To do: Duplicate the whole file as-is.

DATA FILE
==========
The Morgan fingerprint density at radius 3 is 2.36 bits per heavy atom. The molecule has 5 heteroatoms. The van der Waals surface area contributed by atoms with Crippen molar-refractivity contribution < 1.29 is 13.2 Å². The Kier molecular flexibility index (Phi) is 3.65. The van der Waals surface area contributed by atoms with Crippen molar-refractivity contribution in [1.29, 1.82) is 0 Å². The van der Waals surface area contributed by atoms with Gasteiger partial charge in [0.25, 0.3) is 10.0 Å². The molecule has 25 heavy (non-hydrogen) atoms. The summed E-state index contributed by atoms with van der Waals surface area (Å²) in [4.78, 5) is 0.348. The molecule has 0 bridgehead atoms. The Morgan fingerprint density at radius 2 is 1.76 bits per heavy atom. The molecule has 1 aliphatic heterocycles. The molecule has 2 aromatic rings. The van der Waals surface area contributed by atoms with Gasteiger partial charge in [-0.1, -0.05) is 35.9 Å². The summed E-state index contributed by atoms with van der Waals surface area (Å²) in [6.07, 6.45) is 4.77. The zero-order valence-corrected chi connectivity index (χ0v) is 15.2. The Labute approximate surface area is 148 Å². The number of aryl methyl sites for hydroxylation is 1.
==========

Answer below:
The Morgan fingerprint density at radius 3 is 2.36 bits per heavy atom. The molecule has 5 heteroatoms. The van der Waals surface area contributed by atoms with Crippen molar-refractivity contribution < 1.29 is 13.2 Å². The Kier molecular flexibility index (Phi) is 3.65. The van der Waals surface area contributed by atoms with Crippen molar-refractivity contribution in [1.29, 1.82) is 0 Å². The van der Waals surface area contributed by atoms with Gasteiger partial charge in [0.25, 0.3) is 10.0 Å². The molecule has 25 heavy (non-hydrogen) atoms. The summed E-state index contributed by atoms with van der Waals surface area (Å²) in [4.78, 5) is 0.348. The molecule has 0 bridgehead atoms. The Morgan fingerprint density at radius 2 is 1.76 bits per heavy atom. The molecule has 1 aliphatic heterocycles. The molecule has 2 aromatic rings. The van der Waals surface area contributed by atoms with Gasteiger partial charge in [-0.1, -0.05) is 35.9 Å². The summed E-state index contributed by atoms with van der Waals surface area (Å²) in [6.07, 6.45) is 4.77. The zero-order valence-corrected chi connectivity index (χ0v) is 15.2. The Labute approximate surface area is 148 Å². The number of aryl methyl sites for hydroxylation is 1.